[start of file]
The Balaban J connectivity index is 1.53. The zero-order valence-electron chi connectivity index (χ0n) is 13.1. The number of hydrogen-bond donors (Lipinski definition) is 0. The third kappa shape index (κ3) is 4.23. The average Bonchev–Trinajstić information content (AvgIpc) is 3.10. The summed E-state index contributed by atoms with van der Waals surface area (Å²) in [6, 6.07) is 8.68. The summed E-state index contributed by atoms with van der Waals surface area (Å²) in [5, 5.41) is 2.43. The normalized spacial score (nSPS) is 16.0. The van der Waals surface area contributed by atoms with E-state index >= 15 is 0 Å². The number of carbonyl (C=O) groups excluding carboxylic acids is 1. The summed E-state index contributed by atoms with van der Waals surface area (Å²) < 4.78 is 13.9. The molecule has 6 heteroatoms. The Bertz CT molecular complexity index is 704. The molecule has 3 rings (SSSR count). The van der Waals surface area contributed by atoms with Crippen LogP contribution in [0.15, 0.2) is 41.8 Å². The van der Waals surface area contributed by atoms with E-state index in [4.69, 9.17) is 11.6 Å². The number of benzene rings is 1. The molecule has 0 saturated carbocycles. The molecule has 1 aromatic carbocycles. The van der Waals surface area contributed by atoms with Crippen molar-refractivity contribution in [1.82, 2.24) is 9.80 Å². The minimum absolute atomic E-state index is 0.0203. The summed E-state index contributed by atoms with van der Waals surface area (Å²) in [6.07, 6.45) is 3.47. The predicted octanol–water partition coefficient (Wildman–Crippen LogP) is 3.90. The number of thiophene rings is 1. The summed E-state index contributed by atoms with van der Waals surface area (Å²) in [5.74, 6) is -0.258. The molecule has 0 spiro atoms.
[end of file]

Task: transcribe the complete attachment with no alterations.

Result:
The Balaban J connectivity index is 1.53. The zero-order valence-electron chi connectivity index (χ0n) is 13.1. The number of hydrogen-bond donors (Lipinski definition) is 0. The third kappa shape index (κ3) is 4.23. The average Bonchev–Trinajstić information content (AvgIpc) is 3.10. The summed E-state index contributed by atoms with van der Waals surface area (Å²) in [6, 6.07) is 8.68. The summed E-state index contributed by atoms with van der Waals surface area (Å²) in [5, 5.41) is 2.43. The normalized spacial score (nSPS) is 16.0. The van der Waals surface area contributed by atoms with E-state index >= 15 is 0 Å². The number of carbonyl (C=O) groups excluding carboxylic acids is 1. The summed E-state index contributed by atoms with van der Waals surface area (Å²) < 4.78 is 13.9. The molecule has 6 heteroatoms. The Bertz CT molecular complexity index is 704. The molecule has 3 rings (SSSR count). The van der Waals surface area contributed by atoms with Crippen LogP contribution in [0.15, 0.2) is 41.8 Å². The van der Waals surface area contributed by atoms with E-state index in [4.69, 9.17) is 11.6 Å². The number of benzene rings is 1. The molecule has 0 saturated carbocycles. The molecule has 1 aromatic carbocycles. The van der Waals surface area contributed by atoms with Crippen molar-refractivity contribution in [1.82, 2.24) is 9.80 Å². The minimum absolute atomic E-state index is 0.0203. The summed E-state index contributed by atoms with van der Waals surface area (Å²) in [6.07, 6.45) is 3.47. The predicted octanol–water partition coefficient (Wildman–Crippen LogP) is 3.90. The number of thiophene rings is 1. The summed E-state index contributed by atoms with van der Waals surface area (Å²) in [5.74, 6) is -0.258. The molecule has 0 spiro atoms.